The world’s wealthy have bounced back in terms of assets, numbers and confidence, and are showing a renewed willingness to work with a single advisor, presenting new opportunities for the top advisors serving that group.

The global population of high net worth individuals grew 9.2%, reaching 12.0 million, according to the World Wealth Report from RBC Wealth Management and Capgemini. North America’s population of 3.73 million high net worth individuals surpassed Asia-Pacific’s 3.68 million, and North America also remained the wealthiest region with $12.7 trillion in assets among the high net worth compared to $12.0 trillion in the Asia-Pacific region, the report said. Global assets held by high net worth (over $1 million in investable assets) individuals leapt up 10% in 2012 to a record of $46.2 trillion, marking a turnaround from 2011 when assets fell 1.7%.

This growth will cause the greatest impact in the business of advisors and firms catering to the wealthiest tier of high net worth clients. Growth was strongest among ultra-high net worth individuals with over $30 million in assets. After their financial assets fell by 5% from 2010 to 2011, they rose 10.9% the next year. Overall, that group comprises 35.2% of the global high net worth wealth group.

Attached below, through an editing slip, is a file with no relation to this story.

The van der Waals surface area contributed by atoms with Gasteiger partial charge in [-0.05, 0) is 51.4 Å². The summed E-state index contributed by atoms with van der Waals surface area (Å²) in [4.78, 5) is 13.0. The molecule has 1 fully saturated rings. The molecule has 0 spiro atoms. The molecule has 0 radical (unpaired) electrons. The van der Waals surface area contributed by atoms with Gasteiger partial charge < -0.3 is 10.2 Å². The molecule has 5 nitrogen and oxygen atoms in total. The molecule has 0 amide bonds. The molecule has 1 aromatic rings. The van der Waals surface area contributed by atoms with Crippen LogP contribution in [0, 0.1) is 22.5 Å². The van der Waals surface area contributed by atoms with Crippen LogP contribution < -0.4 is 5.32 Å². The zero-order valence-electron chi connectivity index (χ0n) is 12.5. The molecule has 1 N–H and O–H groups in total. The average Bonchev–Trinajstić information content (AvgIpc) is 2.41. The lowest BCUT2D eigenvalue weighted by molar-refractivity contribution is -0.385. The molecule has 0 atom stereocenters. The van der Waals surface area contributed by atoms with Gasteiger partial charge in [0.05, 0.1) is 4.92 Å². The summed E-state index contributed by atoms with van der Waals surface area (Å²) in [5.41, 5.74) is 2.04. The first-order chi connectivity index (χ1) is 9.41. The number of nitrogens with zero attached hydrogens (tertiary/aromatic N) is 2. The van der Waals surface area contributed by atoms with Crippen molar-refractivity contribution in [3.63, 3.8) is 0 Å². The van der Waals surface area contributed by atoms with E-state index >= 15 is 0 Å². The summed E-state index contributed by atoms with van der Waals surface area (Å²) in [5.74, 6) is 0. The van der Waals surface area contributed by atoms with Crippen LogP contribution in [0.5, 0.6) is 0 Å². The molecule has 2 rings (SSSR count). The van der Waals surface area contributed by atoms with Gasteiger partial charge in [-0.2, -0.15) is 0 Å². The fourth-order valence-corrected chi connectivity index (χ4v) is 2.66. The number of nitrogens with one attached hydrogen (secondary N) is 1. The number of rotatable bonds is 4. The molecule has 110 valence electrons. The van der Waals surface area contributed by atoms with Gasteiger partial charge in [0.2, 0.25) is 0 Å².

Meanwhile, the percent of high net worth clients who said they have a high degree of trust and confidence in their wealth manager jumped to 61.2% for the first quarter of 2013, up 4.2% from a year earlier. Confidence in wealth management firms also rose by 3.5% since the first quarter last year to 61.4%, according to the survey.

As confidence rose, the wealthiest clients were becoming more comfortable with the idea of relying more heavily on one advisor. Forty-one percent of high net worth individuals globally wanted to work with a single firm as opposed to multiple firms, and that number was higher in North America where 53% wanted to work with a single firm, according to the survey. Since the financial crisis of 2008, clients had been focused on diversifying their assets across advisors and firms, but are now looking to streamline their finances as the markets settle, John Taft, CEO of the U.S. division of RBC Wealth Management Taft said at a briefing on the report in New York.

“This represents one of the most surprising survey results, given the pervasive industry assumption that [high net worth individuals] are happy to work with multiple firms,” the report stated. “Wealth management firms with universal banking models able to offer a wide breadth of trusted expertise through a seamless process will likely be the beneficiaries of this trend.”